Lessons for Leaders

1 These also are proverbs of Solomon which the men of Hezekiah king of Judah copied.

It is the glory of God to conceal things,
    but the glory of kings is to search things out.
As the heavens for height, and the earth for depth,
    so the heart of kings is unsearchable.
Take away the dross from the silver,
    and the smith has material for a vessel;
take away the wicked from the presence of the king,
    and his throne will be established in righteousness.
Do not put yourself forward in the king’s presence
    or stand in the place of the great,
for it is better to be told, “Come up here,”
    than to be put lower in the presence of a noble.

What your eyes have seen
    do not hastily bring into court,
for what will you do in the end,
    when your neighbor puts you to shame?
Argue your case with your neighbor himself,
    and do not reveal another’s secret,
10 lest he who hears you bring shame upon you,
    and your ill repute have no end. – Proverbs 25:1-10 ESV

Chapter 25 begins a new and somewhat controversial section of the book of Proverbs. The opening line identifies what follows as a group of proverbs compiled by “the men of Hezekiah king of Judah.”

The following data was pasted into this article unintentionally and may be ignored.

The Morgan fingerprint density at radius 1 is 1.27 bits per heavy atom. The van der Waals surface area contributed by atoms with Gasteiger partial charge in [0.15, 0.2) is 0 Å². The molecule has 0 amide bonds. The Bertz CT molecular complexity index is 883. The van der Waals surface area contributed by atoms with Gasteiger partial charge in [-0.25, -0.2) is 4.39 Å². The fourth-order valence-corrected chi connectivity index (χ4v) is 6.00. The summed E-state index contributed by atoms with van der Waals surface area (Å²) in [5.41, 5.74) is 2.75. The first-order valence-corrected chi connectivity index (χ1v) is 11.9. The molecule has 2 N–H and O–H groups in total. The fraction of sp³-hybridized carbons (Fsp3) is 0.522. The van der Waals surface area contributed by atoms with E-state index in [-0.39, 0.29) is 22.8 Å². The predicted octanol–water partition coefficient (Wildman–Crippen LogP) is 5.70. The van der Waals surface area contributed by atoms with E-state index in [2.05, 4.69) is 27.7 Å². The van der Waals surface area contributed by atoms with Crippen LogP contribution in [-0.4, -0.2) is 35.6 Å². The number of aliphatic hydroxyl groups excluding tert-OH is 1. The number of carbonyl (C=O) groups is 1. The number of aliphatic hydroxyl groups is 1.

King Hezekiah reigned over the southern kingdom of Judah from 715-686 B.C., some 250 years after God divided Solomon’s kingdom in half. During the latter years of his life, Solomon proved to be unfaithful to God, choosing to worship the idols of his many foreign wives.

So Solomon did what was evil in the sight of the Lord and did not wholly follow the Lord, as David his father had done. Then Solomon built a high place for Chemosh the abomination of Moab, and for Molech the abomination of the Ammonites, on the mountain east of Jerusalem. And so he did for all his foreign wives, who made offerings and sacrificed to their gods. – 1 Kings 11:6-8 ESV

As a result of Solomon’s disobedience, God declared that He was going to split the kingdom of Israel in two.